The build: Looking at my mileage progression

When I was writing Tuesday’s post on how to train and plan for an extended race season (where triathlons go into November), I got to thinking a little bit about how my mileage builds each week.  I was pondering the basics of training adaptation which essentially says that in order to improve you must make a change in your training over time.  That could be increasing time, distance, frequency or intensity. So I decided to look back at my training build on the bike and run thus far this year, as well as previous years.  It provides an opportunity to see how I’ve slowly built up in mileage from literally no cycling in December (you may remember…I was travelling around the world then), to the 70+ mile rides that I’m at now in preparation for Boise 70.3 in a little under a month. You can see below the simple stepping up of my cycling mileage, as well as reduction in mileage at the end of each training set.  Sometimes it was reduced a bit more due to a race (running or triathlon).  The chart below shows the longest single workout that given week (not total mileage). image As you can see, there aren’t any random 100-milers tossed in, or other massive spikes.  It’s a pretty gradual build in mileage over time, with the time being basically 5 months.  It’s not like I did a 15 miler one day, and then a 75 the next weekend. The same goes for the run, where you see essentially the same pattern – starting off at only 5 miles and then building up to my current long run being about 17 miles (2 hours).  Most of my runs are actually time-based and not mileage based. Again – a very gradual build here, even and without any surprises.  The few dips you see are related to races and the recovery afterwards.  Typically my coach is very cautious when it comes to running directly after a race – focusing instead on easier swim and bike workouts. image Now that we’ve looked at this year, let’s turn back the clock a bit and look at 2009 – where I did a July 70.3 race, and then an Ironman in August, an Aqua-Velo Iron-distance race in September, and then Ironman Florida in November. Looking at the bike first, you see the gradual build to the first 70.3 race in July (though at that point my mileage was already 100+ miles), then a short recovery before peaking one last time before Ironman Canada in August.  Then you see recovery for a few weeks before a quick build again for a late-September Iron-distance race, before one final push and then taper towards the early November Ironman Florida: image Looking next at the run front you see that I largely start to plateau (except longer races) by April, as I was doing Boston that year and needed to have my mileage built up earlier.  The three massive spikes are the three marathon’s that I ran (Boston Marathon, Ironman Canada, Ironman Florida).  Otherwise, my long run distance stayed the same at around 20 miles (2hr 30m) for the duration of the season. image The point of my post isn’t terribly profound per se – but rather just a look a well structured build (not by me, of course, but by my Coach).  Sometimes you have to step back a bit from the week to week runs and rides to see the bigger picture.  It allows you to understand the overall trending and ensure that you’re not going astray of typical 10% rules (which say no more than 10% increase a week) or just going crazy on mileage that may not be beneficial at a given stage in training.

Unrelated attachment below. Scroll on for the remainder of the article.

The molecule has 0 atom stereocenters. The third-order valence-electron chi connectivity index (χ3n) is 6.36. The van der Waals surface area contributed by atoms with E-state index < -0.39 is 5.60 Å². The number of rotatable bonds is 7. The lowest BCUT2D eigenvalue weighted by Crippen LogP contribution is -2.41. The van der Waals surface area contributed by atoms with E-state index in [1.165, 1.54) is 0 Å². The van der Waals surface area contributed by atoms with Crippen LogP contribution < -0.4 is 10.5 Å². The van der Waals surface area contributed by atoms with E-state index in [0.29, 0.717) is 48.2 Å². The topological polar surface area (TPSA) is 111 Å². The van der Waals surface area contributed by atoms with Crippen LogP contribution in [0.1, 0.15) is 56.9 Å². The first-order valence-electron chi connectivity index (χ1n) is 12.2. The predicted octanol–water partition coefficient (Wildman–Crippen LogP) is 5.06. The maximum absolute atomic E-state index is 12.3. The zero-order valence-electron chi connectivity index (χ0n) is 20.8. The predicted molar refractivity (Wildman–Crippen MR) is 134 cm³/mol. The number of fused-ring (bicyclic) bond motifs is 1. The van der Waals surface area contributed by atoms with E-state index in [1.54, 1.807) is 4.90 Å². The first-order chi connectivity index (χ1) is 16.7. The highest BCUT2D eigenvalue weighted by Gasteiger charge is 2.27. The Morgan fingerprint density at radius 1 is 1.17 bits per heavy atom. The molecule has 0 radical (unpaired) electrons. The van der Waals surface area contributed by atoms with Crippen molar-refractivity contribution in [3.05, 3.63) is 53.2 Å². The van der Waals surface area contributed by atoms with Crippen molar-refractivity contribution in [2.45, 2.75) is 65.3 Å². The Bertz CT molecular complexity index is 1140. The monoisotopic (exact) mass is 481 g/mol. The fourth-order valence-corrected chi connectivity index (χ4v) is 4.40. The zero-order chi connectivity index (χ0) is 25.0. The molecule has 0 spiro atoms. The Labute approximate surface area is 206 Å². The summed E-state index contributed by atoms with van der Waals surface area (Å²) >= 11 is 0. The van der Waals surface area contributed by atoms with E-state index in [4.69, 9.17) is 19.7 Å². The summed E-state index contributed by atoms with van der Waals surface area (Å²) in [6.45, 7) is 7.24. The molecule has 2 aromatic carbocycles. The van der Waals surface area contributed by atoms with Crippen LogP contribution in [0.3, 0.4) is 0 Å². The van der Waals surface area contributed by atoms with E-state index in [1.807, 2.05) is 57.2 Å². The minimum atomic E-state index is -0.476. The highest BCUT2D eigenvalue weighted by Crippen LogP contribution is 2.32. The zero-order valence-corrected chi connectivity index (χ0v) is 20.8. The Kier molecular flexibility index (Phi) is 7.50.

Hopefully, you found this post useful. The website is really a labor of love, so please consider becoming a DC RAINMAKER Supporter. This gets you an ad-free experience, and access to our (mostly) bi-monthly behind-the-scenes video series of “Shed Talkin’”.

Support DCRainMaker - Shop on Amazon

Otherwise, perhaps consider using the below link if shopping on Amazon. As an Amazon Associate, I earn from qualifying purchases. It doesn’t cost you anything extra, but your purchases help support this website a lot. It could simply be buying toilet paper, or this pizza oven we use and love.


Post a Comment